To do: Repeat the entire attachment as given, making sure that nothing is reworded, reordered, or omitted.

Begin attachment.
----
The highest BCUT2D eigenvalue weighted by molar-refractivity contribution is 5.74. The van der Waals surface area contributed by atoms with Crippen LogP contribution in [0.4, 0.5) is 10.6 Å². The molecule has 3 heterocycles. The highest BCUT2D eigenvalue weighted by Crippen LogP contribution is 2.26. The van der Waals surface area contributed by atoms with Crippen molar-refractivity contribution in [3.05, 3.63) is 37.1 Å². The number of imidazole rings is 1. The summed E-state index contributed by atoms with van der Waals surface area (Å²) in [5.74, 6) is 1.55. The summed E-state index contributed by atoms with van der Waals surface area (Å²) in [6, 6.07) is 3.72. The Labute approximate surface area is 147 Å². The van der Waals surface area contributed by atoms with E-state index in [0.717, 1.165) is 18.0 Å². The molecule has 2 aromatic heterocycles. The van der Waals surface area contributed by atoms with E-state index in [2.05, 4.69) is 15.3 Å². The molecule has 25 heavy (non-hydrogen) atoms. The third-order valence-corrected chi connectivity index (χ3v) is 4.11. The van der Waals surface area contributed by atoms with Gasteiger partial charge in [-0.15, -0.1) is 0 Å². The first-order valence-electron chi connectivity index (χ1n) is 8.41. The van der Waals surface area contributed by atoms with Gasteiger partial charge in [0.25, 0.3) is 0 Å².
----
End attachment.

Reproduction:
The highest BCUT2D eigenvalue weighted by molar-refractivity contribution is 5.74. The van der Waals surface area contributed by atoms with Crippen LogP contribution in [0.4, 0.5) is 10.6 Å². The molecule has 3 heterocycles. The highest BCUT2D eigenvalue weighted by Crippen LogP contribution is 2.26. The van der Waals surface area contributed by atoms with Crippen molar-refractivity contribution in [3.05, 3.63) is 37.1 Å². The number of imidazole rings is 1. The summed E-state index contributed by atoms with van der Waals surface area (Å²) in [5.74, 6) is 1.55. The summed E-state index contributed by atoms with van der Waals surface area (Å²) in [6, 6.07) is 3.72. The Labute approximate surface area is 147 Å². The van der Waals surface area contributed by atoms with E-state index in [0.717, 1.165) is 18.0 Å². The molecule has 2 aromatic heterocycles. The van der Waals surface area contributed by atoms with E-state index in [2.05, 4.69) is 15.3 Å². The molecule has 25 heavy (non-hydrogen) atoms. The third-order valence-corrected chi connectivity index (χ3v) is 4.11. The van der Waals surface area contributed by atoms with Gasteiger partial charge in [-0.15, -0.1) is 0 Å². The first-order valence-electron chi connectivity index (χ1n) is 8.41. The van der Waals surface area contributed by atoms with Gasteiger partial charge in [0.25, 0.3) is 0 Å².